June 2024

Michelle Knows Antiques

Liquidating the family home – Part II

by Michelle Staley

Many of you have already experienced the task of deciding what to do with the contents of the family home or at least the home in which your parents lived for many decades. Some of you have yet to find yourself sitting in the home office staring into the abyss of a closet overflowing with miscellany of operating two business out of the home, three printers, a scanner, Costco-sized bundles of ledger books, and stacks of items so deep that you can’t see the back wall.

My father is 91 and still living in the house they purchased when we moved to Kansas in 1985. It has four levels, four bedrooms each with extra large closets, eight additional closets, and a darkroom in the basement which has been used for storage. I have learned that closets are capable of hiding all types of goodies that should have been donated decades ago. He is wanting to move out of the big house and will be moving in with me or my oldest daughter hopefully this summer.

Mom was an antique collector and dealer. Due to daddy’s job we had the privilege of living or visiting locations around the world, and it was not unusual for mom to have a wood crate or large boxes of purchases shipped back to the U.S. It was a huge thrill when the transport truck would deliver a large wood crate. They had to place it in the front yard where we would dismantle the crate, toss excelsior all over the yard until the beautiful items inside were revealed. Think about the movie “A Christmas Story” when the leg lamp was delivered, that was us.

Needless to say, though the house is neat and tidy, it is filled to capacity with stuff. One helpful and important thing that mama did over the years was place little notes with items she felt that we needed to know the provenance or history. For instance, she has a child’s roll top desk and chair. One day while dusting I came across one such note. It told the story about seeing the pieces in a shop window and how she stopped to look at them. My granny noticed mom’s interest and months later on her birthday she presented the desk and chair to my mama. The chair is a child’s Windsor back chair. This poses a big quandary for myself and my daughters as none of us really have the space to bring the desk and chair home, but it apparently had significant meaning for my mama. Do we keep it or sell it?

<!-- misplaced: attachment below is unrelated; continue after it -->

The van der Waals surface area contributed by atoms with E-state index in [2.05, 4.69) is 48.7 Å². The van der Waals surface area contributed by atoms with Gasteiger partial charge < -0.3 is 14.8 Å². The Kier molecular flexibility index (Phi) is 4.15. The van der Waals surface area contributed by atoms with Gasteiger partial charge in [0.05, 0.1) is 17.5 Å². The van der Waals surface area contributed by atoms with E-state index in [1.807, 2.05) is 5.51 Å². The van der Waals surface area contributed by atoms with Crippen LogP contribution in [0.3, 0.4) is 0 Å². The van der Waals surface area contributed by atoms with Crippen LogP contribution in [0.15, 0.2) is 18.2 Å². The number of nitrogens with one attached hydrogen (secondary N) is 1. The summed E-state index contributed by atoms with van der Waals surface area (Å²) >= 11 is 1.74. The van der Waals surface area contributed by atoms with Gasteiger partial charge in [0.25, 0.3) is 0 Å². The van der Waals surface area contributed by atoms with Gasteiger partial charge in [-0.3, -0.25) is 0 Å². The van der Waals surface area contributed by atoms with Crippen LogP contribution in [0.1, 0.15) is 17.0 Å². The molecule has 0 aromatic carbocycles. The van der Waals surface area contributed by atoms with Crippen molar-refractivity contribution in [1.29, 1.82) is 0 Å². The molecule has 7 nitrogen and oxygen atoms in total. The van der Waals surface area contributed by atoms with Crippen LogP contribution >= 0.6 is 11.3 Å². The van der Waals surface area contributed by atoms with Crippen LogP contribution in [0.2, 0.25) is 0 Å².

Since my daddy could use the money, we have decided to sell these two pieces. The desk should sell for $250 and the chair around $100.

My family doesn’t have many heirloom pieces but the few that we do have will come to my house or the home of my oldest. We both have glassed-in cabinets in which to place them. They have a 1950s or 1960s Brunswick three-piece slate top pool table with cushion bumpers. It will include all accessories, The two family members who want it haven’t thought things through. One is living in my basement and the other in an apartment in Chicago. This has a resale value of around $3,000 but my price is half of that and I drew the short straw on who is going to inform these two that a full sized pool table just isn’t going to work with their living space.

A Lambert push plow. (Image courtesy of the author)

Child's Roll Top Desk

This 1920s child’s rolltop desk was passed down in the family but doesn’t have sentimental value, so it will be sold, along with many other items collected over the years by the author’s parents. (Image courtesy of the author)

A Lambert push plow. (Image courtesy of the author)

Child's Roll Top Desk

Inside of 1920s child’s rolltop desk. (Image courtesy of the author)